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A person walks past Sheridan College's Hazel McCallion Campus in Mississauga, Ont., on Jan. 26.Nathan Denette/The Canadian Press

More than six weeks after the federal government’s cap on international study permits was announced, provinces and institutions are still facing uncertainty as they try to navigate a new system that has left some feeling shortchanged and that will lead to hundreds of millions in lost revenue.

Many provinces are still in the process of building the new systems required to process applications and it’s still not clear how many permits each province will have or how those permits will be doled out to different schools.

Federal Immigration Minister Marc Miller announced in January that he was placing a cap on international student admissions to ease strain on housing and health care and to address concerns about “bad actors” exploiting the program to offer questionable education at high fees.

At the time he said the new policy was expected to limit the number of new permits to 360,000 this year, a 35-per-cent drop compared to 2023.

But the minister only has the power under the regulations to cap the number of applications that will be processed, not the number that will be approved. The estimate of 360,000 approved study permits is based on a cap of 606,000 processed applications and past approval rates of about 60 per cent.

The federal government now says that figure included students who are not subject to the cap, such as graduate students as well as those who are in elementary and high school.

The number of new permits available for colleges and university undergraduate programs this year is about 292,000, according to the minister’s office.

International students pay an average of about $38,000 in university undergraduate tuition and just less than half that at most colleges, so any reduction is expected to result in a significant revenue hit for universities and colleges.

At the time of the announcement Mr. Miller said provinces would receive a share of the overall application cap that would be “weighted by population.”

Although some provinces assumed they would receive a share of permits equal to their share of the Canadian population, some are unhappy with how the calculations have been made.

Alberta has about 11.5 per cent of Canada’s population but has been granted only 6.8 per cent of applications, according to the province’s Ministry of Advanced Education.

“This is significantly lower than the allocation Alberta anticipated,” said Mackenzie Blyth, press secretary to Alberta Advanced Education Minister Rajan Sawhney.

B.C. has been granted 83,000 applications, about twice as many as Alberta, although its population is only about 15 per cent greater.

Manitoba’s Minister of Advanced Education and Training Renée Cable said the province is still in discussions with the federal government about numbers and is “asking for Manitoba’s fair share.”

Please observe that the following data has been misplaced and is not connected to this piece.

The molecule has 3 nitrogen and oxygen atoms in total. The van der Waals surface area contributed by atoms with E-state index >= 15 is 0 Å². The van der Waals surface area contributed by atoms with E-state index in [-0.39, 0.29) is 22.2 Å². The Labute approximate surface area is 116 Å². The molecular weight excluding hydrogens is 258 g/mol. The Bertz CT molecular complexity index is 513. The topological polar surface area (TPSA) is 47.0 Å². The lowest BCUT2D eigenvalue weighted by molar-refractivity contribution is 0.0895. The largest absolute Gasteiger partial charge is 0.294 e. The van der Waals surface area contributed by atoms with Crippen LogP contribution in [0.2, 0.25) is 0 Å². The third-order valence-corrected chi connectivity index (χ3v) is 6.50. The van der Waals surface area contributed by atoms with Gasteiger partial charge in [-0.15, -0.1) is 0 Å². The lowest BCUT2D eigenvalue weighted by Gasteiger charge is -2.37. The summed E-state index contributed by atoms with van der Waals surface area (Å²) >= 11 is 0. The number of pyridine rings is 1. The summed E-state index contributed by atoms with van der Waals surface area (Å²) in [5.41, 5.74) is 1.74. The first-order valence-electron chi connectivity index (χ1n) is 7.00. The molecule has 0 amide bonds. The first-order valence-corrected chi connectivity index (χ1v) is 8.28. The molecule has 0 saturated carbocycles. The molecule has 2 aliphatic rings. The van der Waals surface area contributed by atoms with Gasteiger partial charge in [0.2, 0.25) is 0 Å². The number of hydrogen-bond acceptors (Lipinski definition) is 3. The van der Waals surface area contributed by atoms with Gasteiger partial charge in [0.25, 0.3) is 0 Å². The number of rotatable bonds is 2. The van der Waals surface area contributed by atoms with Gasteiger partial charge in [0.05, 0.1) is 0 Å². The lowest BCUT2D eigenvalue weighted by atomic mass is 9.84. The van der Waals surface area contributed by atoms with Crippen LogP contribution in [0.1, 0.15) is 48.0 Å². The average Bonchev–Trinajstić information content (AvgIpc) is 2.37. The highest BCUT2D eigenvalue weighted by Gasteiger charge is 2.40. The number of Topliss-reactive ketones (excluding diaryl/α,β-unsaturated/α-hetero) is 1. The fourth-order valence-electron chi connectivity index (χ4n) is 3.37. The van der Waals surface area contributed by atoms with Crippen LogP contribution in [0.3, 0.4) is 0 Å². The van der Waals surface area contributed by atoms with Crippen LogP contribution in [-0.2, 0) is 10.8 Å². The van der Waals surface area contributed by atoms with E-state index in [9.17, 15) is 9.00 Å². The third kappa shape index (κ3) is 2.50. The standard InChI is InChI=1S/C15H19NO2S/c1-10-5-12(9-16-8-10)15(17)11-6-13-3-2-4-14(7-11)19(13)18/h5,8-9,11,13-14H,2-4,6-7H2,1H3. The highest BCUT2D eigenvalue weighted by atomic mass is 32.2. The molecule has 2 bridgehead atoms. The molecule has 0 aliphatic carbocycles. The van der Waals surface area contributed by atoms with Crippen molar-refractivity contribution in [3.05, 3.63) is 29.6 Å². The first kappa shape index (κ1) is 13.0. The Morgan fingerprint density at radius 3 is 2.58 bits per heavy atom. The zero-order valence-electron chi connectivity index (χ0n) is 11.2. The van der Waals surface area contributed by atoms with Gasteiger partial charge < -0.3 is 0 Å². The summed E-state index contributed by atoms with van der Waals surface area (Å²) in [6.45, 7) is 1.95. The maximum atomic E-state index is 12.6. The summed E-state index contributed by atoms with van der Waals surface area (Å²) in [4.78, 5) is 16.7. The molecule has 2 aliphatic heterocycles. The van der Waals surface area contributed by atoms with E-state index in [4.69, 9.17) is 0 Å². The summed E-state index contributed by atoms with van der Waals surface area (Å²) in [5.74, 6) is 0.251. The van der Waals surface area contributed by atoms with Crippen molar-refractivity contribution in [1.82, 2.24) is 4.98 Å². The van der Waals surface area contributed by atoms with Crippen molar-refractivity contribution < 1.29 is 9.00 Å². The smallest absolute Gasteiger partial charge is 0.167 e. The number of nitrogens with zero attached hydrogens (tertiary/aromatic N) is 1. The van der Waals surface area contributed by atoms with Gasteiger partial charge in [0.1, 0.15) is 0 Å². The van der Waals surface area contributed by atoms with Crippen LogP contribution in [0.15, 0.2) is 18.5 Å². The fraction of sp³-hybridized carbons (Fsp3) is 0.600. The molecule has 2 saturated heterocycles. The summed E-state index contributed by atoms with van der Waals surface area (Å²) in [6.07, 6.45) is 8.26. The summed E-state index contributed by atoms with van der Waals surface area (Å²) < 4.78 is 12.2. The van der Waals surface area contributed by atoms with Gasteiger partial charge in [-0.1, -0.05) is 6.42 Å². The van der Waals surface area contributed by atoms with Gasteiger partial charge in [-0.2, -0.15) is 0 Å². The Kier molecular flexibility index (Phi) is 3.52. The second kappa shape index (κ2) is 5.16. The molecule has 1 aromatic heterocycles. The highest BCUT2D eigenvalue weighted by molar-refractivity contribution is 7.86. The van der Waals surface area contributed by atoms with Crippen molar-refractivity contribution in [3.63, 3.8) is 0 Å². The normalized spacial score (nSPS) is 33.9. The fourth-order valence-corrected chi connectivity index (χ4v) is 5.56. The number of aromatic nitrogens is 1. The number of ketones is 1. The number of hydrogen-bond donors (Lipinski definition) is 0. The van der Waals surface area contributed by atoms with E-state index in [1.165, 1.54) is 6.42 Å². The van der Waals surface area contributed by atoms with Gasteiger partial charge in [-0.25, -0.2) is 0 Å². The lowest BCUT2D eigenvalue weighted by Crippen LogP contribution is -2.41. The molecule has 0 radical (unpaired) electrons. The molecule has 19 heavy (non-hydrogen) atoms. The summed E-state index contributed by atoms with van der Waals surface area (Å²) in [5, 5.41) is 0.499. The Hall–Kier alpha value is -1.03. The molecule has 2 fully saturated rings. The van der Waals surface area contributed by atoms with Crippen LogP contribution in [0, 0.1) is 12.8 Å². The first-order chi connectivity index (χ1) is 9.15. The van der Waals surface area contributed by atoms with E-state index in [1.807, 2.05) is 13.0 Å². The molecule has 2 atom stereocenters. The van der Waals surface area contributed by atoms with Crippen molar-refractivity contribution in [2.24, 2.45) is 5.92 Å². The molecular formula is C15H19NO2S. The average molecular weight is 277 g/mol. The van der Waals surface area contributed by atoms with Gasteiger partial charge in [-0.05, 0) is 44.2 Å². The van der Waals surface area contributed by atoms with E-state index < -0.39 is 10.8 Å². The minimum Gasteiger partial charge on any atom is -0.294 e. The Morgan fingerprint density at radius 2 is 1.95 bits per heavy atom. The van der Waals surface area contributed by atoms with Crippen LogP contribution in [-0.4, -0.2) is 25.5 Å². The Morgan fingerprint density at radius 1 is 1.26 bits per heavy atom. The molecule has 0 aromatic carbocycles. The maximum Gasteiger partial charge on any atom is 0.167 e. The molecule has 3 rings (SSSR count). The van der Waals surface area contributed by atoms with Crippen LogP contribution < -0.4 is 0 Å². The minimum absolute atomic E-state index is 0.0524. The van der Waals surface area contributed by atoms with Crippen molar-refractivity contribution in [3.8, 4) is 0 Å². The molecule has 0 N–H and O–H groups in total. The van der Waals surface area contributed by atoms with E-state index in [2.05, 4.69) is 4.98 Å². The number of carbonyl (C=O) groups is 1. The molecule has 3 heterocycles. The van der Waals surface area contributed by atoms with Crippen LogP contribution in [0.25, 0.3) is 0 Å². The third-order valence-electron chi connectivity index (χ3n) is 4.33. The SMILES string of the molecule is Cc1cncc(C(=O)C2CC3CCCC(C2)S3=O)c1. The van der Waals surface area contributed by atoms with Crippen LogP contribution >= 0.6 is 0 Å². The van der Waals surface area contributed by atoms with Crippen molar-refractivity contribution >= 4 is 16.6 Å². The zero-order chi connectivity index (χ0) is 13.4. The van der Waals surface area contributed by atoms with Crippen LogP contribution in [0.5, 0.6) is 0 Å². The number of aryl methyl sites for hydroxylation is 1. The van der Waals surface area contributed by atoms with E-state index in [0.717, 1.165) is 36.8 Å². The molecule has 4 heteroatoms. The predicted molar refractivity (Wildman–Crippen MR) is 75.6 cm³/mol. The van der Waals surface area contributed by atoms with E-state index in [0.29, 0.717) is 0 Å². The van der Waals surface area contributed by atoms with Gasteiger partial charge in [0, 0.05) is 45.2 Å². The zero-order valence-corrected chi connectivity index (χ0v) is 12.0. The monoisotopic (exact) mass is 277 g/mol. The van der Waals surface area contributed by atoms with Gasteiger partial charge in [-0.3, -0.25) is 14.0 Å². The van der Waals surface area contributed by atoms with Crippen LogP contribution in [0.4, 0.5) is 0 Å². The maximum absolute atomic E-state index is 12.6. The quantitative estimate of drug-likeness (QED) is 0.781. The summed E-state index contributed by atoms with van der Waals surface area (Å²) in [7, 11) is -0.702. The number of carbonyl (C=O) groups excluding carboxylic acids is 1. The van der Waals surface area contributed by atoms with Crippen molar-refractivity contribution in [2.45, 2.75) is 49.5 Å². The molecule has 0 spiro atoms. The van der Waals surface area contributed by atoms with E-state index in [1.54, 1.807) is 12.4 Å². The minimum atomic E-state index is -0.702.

The government of Nova Scotia said it is facing a cut to its permit numbers as compared with 2023. Ontario and Quebec did not answer questions about the size of their allocations.

The federal government said it considered previous international student levels in the provinces as it made its allocation decisions, which it hasn’t released publicly.

Aissa Diop, a spokesperson for Mr. Miller, said the government is hoping to publish the provincial study permit allocations soon.

Alberta’s allocation is about 10 per cent greater than last year’s numbers, according to a senior federal government official, but it previously had fewer international students than some other provinces. The Globe is not naming the official because he is not authorized to speak publicly.

Ontario and B.C. had by far the largest shares of international students, so they will face the largest cuts. Newfoundland, Quebec and Saskatchewan had fewer permits than their share of the population so are in a position to see their international student numbers grow slightly this year, the official said. Nova Scotia, New Brunswick, Prince Edward Island and Manitoba are expected to see declines, but smaller in scale than in B.C. and Ontario.

To control the allocation of permits, the federal government added an additional layer to the application process called a letter of attestation. A study permit application will only be processed by Ottawa if the applicant has one of the limited number of letters of attestation issued by the provincial government.

Only Quebec had an attestation letter system in place before Mr. Miller’s Jan. 22 announcement. The lack of a system for creating these letters in other provinces brought study permit processing to a halt, throwing spring and fall admissions plans into doubt for many schools.

B.C. and Alberta have begun issuing attestation letters, while other provinces are still working to create their systems.

With schools vying for their share of international students, provincial governments must decide how the scarce letters of allocation will be assigned to each sector of the postsecondary system, from publicly funded colleges and universities to private colleges and degree-granting institutions.

B.C. Premier David Eby said last week that his government intends to protect international student numbers at public institutions and curb those private colleges and universities that dramatically increased their international student numbers in recent years.

The B.C. government said it will reserve 53 per cent of its attestation letters for public universities and colleges, with 47 per cent going to private institutions.

Alberta said this week that the “vast majority” of its permits will go to publicly funded institutions.

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